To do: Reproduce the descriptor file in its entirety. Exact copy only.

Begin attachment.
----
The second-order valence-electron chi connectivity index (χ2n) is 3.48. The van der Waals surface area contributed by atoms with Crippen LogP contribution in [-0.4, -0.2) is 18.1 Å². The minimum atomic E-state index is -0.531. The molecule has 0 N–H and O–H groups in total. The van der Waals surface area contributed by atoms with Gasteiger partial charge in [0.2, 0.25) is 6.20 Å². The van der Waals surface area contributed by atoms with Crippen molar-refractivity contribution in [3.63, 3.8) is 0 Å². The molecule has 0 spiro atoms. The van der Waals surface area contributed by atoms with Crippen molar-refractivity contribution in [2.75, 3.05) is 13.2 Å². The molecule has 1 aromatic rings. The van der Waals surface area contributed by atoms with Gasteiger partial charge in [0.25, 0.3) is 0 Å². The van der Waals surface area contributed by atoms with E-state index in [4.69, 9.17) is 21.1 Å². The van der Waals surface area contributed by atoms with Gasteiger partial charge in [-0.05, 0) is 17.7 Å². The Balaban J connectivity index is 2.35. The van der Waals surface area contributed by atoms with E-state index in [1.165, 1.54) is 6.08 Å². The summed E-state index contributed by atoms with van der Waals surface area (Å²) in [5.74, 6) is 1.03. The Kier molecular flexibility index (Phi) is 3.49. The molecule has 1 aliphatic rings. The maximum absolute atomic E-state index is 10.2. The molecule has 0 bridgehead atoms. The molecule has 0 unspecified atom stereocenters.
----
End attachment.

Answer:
The second-order valence-electron chi connectivity index (χ2n) is 3.48. The van der Waals surface area contributed by atoms with Crippen LogP contribution in [-0.4, -0.2) is 18.1 Å². The minimum atomic E-state index is -0.531. The molecule has 0 N–H and O–H groups in total. The van der Waals surface area contributed by atoms with Gasteiger partial charge in [0.2, 0.25) is 6.20 Å². The van der Waals surface area contributed by atoms with Crippen molar-refractivity contribution in [3.63, 3.8) is 0 Å². The molecule has 0 spiro atoms. The van der Waals surface area contributed by atoms with Crippen molar-refractivity contribution in [2.75, 3.05) is 13.2 Å². The molecule has 1 aromatic rings. The van der Waals surface area contributed by atoms with Gasteiger partial charge in [0.25, 0.3) is 0 Å². The van der Waals surface area contributed by atoms with E-state index in [4.69, 9.17) is 21.1 Å². The van der Waals surface area contributed by atoms with Gasteiger partial charge in [-0.05, 0) is 17.7 Å². The Balaban J connectivity index is 2.35. The van der Waals surface area contributed by atoms with E-state index in [1.165, 1.54) is 6.08 Å². The summed E-state index contributed by atoms with van der Waals surface area (Å²) in [5.74, 6) is 1.03. The Kier molecular flexibility index (Phi) is 3.49. The molecule has 1 aliphatic rings. The maximum absolute atomic E-state index is 10.2. The molecule has 0 bridgehead atoms. The molecule has 0 unspecified atom stereocenters.